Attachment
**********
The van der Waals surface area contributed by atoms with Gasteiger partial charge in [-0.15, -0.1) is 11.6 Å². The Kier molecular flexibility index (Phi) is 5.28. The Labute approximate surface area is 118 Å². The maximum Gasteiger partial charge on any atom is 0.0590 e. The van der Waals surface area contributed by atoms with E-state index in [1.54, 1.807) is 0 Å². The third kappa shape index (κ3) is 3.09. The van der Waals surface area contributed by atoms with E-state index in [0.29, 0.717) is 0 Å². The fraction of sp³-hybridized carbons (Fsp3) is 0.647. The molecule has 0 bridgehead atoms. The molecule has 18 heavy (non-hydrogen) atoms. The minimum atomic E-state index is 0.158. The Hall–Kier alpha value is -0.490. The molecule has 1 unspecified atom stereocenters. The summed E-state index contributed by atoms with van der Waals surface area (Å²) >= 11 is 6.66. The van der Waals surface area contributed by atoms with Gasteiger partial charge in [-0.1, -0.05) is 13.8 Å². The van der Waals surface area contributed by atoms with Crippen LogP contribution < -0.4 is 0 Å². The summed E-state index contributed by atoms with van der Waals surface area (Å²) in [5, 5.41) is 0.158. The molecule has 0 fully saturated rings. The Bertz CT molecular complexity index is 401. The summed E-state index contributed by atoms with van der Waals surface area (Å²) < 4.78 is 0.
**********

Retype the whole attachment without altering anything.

The van der Waals surface area contributed by atoms with Gasteiger partial charge in [-0.15, -0.1) is 11.6 Å². The Kier molecular flexibility index (Phi) is 5.28. The Labute approximate surface area is 118 Å². The maximum Gasteiger partial charge on any atom is 0.0590 e. The van der Waals surface area contributed by atoms with E-state index in [1.54, 1.807) is 0 Å². The third kappa shape index (κ3) is 3.09. The van der Waals surface area contributed by atoms with E-state index in [0.29, 0.717) is 0 Å². The fraction of sp³-hybridized carbons (Fsp3) is 0.647. The molecule has 0 bridgehead atoms. The molecule has 18 heavy (non-hydrogen) atoms. The minimum atomic E-state index is 0.158. The Hall–Kier alpha value is -0.490. The molecule has 1 unspecified atom stereocenters. The summed E-state index contributed by atoms with van der Waals surface area (Å²) >= 11 is 6.66. The van der Waals surface area contributed by atoms with Gasteiger partial charge in [-0.1, -0.05) is 13.8 Å². The van der Waals surface area contributed by atoms with Crippen LogP contribution < -0.4 is 0 Å². The summed E-state index contributed by atoms with van der Waals surface area (Å²) in [5, 5.41) is 0.158. The molecule has 0 fully saturated rings. The Bertz CT molecular complexity index is 401. The summed E-state index contributed by atoms with van der Waals surface area (Å²) < 4.78 is 0.